Project Summary Down Syndrome (DS) is the most common genetic cause of intellectual disability (ID) in the United States. For a long time, researchers have considered spatial abilities as an area of strength in people with DS. As a core intelligence, spatial abilities are used in a wide variety of daily activities and serve as a foundation for other complex cognitive processes. Studying spatial abilities in people with DS has widespread implications, ranging from promoting their daily living skills, expanding their job opportunities, to providing key outcome measures for use in clinical trials. Despite the importance of the topic, our recent review suggests that it is too premature to conclude that spatial abilities, in general, are an area of strength for people with DS based on extant research. More specifically, previous research was seldom motivated by behavioral theories of spatial abilities, has yielded inconsistent results due to methodological variations, and has not assessed several key spatial abilities in people with DS. The current study proposes to systematically and comprehensively evaluate spatial abilities and behaviors in people with DS. Our rationale is that a systematic investigation of spatial abilities should be guided by a theoretical framework for categorizing spatial abilities and implemented through rigorous methodologies. Further, a complete spatial profile of people with DS requires both fundamental and applied approaches to research. We propose two specific aims: 1). To systematically evaluate the spatial abilities of individuals with DS relative to mental ability (MA)- matched typically developing (TD) children and MA- and chronological age (CA)- matched individuals with ID (not DS). 2). To determine the competencies in everyday spatial behaviors for people with DS and their relations with spatial abilities. To achieve these aims, 30 people with DS aged 16-25 years, 30 MA-matched TD children, and 30 MA- and CA-matched people with ID will participate in a series of spatial tasks representing four distinct spatial categories (i.e., intrinsic-static; intrinsic- dynamic; extrinsic-static; extrinsic-dynamic) based on a spatial theoretical framework. Their parents/caregivers will complete ratings of everyday spatial behaviors and daily living skills. Preliminary data support that people with DS may show more severe weaknesses in some, but not other, spatial areas and that there is an urgent need for research of spatial abilities voiced by the parents of children with DS. For the first time, this study will establish a comprehensive cognitive/behavioral profile of spatial abilities, thereby identifying the strengths and weaknesses within the spatial domain for individuals with DS. This study will also be the first to provide an ecological profile of spatial behaviors for individuals with DS. Practically, by identifying spatial weaknesses the proposed study will pave ways for clinical trials designed for improving the performance of persons with DS in spatial abilities and spatially oriented activities that are critical to everyday functioning and job prospects. Theoretically, the proposed study will help to identify the mechanisms of typical and atypical spatial development, and the roles of brain and neurological differences underlying DS.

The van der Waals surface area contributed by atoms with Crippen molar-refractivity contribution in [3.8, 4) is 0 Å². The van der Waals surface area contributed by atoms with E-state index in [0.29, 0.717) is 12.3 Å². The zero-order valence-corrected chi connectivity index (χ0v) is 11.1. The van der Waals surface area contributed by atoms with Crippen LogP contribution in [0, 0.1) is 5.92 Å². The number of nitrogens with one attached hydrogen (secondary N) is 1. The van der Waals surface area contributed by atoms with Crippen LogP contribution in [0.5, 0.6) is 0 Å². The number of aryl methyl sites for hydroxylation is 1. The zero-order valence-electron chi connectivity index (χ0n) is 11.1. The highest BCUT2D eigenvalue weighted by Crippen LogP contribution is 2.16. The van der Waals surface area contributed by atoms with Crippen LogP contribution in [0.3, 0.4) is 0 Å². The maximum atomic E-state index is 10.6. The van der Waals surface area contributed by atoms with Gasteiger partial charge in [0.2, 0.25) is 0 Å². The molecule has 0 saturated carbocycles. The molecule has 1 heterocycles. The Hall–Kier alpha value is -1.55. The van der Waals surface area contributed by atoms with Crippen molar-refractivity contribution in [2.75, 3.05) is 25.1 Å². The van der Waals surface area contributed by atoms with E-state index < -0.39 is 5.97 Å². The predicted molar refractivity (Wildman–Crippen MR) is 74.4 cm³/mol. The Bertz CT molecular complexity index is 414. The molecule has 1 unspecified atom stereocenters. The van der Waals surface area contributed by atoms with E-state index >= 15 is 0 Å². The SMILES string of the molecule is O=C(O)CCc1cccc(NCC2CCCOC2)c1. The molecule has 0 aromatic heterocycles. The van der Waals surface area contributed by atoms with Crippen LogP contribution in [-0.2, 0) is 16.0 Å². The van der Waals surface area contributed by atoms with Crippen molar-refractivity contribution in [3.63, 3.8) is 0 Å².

|Effective start/end date||1/05/20 → 30/04/22|
- Eunice Kennedy Shriver National Institute of Child Health and Human Development: $145,000.00
- National Institute of Child Health and Human Development: $290,000.00
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